Breaking down the backlash No.1 Humour: Sexism? ROFL!

As promised, I’m taking on the anti-feminist arguments that bubbled spewed to the surface following the ASA banning of the UlsterTrader ‘Nice Headlamps’ billboard.

No. 1 “It’s just a bit of a larf luv.”

So it’s been well documented recently by journalism’s new feminist champion Janice Turner that we live in an age where anyone who expresses concern at the casual sexism, stereotyping and objectification which pervades our society is humourless, “a strident old ranty-pants” who probably needs a good seeing to. Natalie Szarek wrote a great comment in the Guardian today on the Cambridge Tab Totty controversy in which I found this little gem:

Sexism is a form of censorship that breeds silence; a silence that stifles the right of response, aligns the language of sexism with the status quo and masks the absence of women’s voices.

This censorship comes in the form of rolled eyes, ‘ironic’ put downs (put the kettle on love… ), the fear of discrimination for speaking out in the workplace, physical threat in your own home, sexual aggression while trying to have a night out with friends… I was intrigued by the women who phoned the Nolan show or commented in the Telegraph saying that they wish they had complained; that they were unhappy with the message the billboard expressed about women’s value and certainly didn’t find it funny, but didn’t feel they could speak up. Those of us who did speak up, did so partly for those women – so that next time they might feel empowered to raise their own voice in objection.

A representative from UlsterTrader gave this comment to the Telegraph:

Most people saw the fun in the poster and we accepted from the outset it was sexist.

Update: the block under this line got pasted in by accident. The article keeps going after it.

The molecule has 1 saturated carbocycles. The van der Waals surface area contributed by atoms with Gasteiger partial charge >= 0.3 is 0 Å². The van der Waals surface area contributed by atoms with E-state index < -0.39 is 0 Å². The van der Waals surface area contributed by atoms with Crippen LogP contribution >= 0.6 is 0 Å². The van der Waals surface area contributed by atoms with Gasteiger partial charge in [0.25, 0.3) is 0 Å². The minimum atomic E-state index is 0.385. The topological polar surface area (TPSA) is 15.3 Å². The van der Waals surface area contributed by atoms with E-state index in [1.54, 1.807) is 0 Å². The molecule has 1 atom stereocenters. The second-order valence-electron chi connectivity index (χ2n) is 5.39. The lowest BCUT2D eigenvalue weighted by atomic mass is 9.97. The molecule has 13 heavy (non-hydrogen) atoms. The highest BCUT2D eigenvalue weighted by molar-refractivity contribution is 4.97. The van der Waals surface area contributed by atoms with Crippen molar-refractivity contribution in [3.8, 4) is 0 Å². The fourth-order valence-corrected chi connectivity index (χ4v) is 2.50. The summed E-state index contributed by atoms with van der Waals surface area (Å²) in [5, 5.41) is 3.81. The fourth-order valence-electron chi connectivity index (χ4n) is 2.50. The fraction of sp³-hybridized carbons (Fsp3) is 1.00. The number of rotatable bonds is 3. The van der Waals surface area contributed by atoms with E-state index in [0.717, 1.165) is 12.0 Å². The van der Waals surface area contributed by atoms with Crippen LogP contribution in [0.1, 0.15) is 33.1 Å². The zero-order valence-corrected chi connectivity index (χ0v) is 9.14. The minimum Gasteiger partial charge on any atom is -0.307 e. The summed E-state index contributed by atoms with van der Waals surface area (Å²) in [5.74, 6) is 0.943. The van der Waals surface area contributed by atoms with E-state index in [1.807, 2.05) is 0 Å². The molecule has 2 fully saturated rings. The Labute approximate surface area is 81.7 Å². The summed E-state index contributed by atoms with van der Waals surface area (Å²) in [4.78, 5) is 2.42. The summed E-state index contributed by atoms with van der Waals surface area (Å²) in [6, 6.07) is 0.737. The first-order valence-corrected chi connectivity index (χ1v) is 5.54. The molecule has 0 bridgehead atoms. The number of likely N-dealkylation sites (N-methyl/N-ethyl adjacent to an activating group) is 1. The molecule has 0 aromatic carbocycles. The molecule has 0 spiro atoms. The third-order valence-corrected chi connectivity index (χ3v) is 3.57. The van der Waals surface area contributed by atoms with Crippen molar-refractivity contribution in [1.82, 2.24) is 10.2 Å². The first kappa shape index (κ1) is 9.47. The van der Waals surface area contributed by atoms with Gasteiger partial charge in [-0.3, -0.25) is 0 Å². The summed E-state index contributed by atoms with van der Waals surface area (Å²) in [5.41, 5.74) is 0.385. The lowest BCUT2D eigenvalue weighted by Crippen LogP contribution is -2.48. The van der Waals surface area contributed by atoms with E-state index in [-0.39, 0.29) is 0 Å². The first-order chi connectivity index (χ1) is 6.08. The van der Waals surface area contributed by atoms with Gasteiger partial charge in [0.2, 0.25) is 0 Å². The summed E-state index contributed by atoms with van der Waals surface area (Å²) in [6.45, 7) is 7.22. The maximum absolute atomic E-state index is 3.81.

So let’s be clear about this… not accidental sexism, not ‘we’re sorry if anyone was offended’. This is a very clear dismissal of any assertion that sexism is wrong or hurtful or dangerous. This is Mr UlsterTrader shrugging his shoulders and saying “An’ wha’?”

For the record, personally speaking, I do have a sense of humour. “The Thick of It” is hilarious. I nearly peed my pants watching “Bruno”. And Stephen Colbert rocks my world. To be honest I don’t mind when humour pokes fun at stereotypes or plays on the differences between people, but that billboard was not edgy provocative humour. It was the knobber at your party who gets pissed, talks too loudly, hits on every girl who isn’t wearing a polo neck and ankle length skirt, comments on your photo of your 14 year old sister that she’ll ‘get well rid’ in a couple of years time and leaves everybody asking the same question – who the fuck invited him?

What I especially don’t find funny is having to live with the legacy of the culture that sexist humour reinforces, the norms that it imposes on all of us. One interviewee notes in Janice Turner’s article suggests,

In lots of ways, the racism debate is far ahead of the sexist debate because you can’t get away with the equivalent in racism now.